Nicola wrote about difficulties finding competent treatmenttherapy that works and doesn’t work [tw: invalidation, ableism]

Writer Ace wrote about the need for therapists and schools to make spaces explicitly safe for asexuals.

Kirstin Kelley at Everyday Feminism: Why We Need Mental Healthcare Without Asexual Erasure

Smrf wrote about dealing with acephobia from therapists.

Personal Narratives and Asexual Community Discourse

I’m Afraid of Identifying as Asexual by Olivia is about fearing to claim the identity because what if it’s just a symptom of mental illness? Also by Olivia: Sexuality as Selfhood and Body Hatred, and Beautiful Asexuality, both dealing with eating disorders and body hatred.

Laura (hella-non-mono) wrote about having Binge Eating Disorder. This post spawned a lot of good conversations (check out the notes), and then an entirely new blog specifically for the intersection of asexuality and eating disorders (as well as other body image-related issues).

Thicketofcomplication shared her story [tw: sexual assault mention, hypersexuality, mention of sex, self-harm, dissociation, drinking].

Laura P. wrote about how isolation, erasure, and invalidation have affected her mental health.

Jon wrote about the complicated tangle of asexuality, neurodivergence, and bipolar illness. [tw: abuse, suicide ideation, compulsory sexuality]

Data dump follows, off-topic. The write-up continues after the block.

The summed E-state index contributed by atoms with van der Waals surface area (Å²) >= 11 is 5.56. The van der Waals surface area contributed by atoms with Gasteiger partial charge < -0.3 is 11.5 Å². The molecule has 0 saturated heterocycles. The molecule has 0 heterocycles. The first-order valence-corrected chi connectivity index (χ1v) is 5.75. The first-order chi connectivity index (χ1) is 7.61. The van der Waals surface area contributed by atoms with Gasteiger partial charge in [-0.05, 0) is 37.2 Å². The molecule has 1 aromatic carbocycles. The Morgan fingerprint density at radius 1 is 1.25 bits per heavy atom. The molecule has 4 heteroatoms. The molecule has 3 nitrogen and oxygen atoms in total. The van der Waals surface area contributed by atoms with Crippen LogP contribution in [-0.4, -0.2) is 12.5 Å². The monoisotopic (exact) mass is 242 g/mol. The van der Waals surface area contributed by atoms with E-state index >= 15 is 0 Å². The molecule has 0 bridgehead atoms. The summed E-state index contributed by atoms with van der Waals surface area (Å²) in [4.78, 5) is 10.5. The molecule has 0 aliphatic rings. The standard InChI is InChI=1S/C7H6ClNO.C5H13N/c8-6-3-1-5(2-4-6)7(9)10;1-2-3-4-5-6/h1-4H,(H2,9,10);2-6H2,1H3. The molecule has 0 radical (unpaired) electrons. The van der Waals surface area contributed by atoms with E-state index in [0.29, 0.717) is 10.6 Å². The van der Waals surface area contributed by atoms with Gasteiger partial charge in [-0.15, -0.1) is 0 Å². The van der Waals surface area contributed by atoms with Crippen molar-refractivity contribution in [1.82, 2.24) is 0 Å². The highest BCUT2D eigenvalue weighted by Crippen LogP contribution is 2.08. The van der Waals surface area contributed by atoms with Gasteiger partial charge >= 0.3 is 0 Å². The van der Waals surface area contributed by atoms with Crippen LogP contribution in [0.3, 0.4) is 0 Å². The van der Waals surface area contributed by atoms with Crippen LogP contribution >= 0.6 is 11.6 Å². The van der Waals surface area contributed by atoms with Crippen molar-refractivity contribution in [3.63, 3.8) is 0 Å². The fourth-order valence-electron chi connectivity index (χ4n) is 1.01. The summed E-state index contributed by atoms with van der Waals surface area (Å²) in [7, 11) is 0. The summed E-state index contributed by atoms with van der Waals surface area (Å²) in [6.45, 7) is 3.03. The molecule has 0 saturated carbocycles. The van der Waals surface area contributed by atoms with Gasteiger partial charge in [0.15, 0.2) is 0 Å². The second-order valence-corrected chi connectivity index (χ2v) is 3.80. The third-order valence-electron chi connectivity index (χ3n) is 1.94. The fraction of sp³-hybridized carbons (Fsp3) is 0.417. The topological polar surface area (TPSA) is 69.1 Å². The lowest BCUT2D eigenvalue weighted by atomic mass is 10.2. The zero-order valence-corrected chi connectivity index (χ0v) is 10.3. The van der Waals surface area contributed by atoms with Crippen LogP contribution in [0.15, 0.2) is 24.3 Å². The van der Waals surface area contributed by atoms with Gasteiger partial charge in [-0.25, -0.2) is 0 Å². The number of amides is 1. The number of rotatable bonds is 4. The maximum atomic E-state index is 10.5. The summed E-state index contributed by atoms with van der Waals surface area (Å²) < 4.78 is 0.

Aqua wrote about asexuality and codependency. [tw: sexual coercion, emotional abuse, invalidation]

Queenie wrote about what having PTSD is like. [tw: sexual assault mention]

Sara at Flying While Falling Down wrote about deciding not to talk about sexual assault anymore. [strong TW for rape, abuse, not being believed, self-harm, eating disorder, suicide attempts, pregnancy]

The Anonymous Asexual wrote about how assertions that “asexuals aren’t broken” hurt. [tw: gaslighting, ableism related to mental illness, brief mentions of trauma]

Tristefere wrote about the way that the asexual community’s respectability politics harm, and how the simplistic narrative around mental illness needs to change. [tw: depression, anxiety, suicide ideation, Oppression Olympics]

Soodalgwayeou wrote about identity crisis, self-questioning, and invalidation. [tw: brief mention of childhood abuse, corrective therapy]

Kria wrote about sexual self-harm, and a delayed realization of asexuality because of it. [tw: self-harm, sex discussion, depression, some abuse mentions—nothing graphic, however]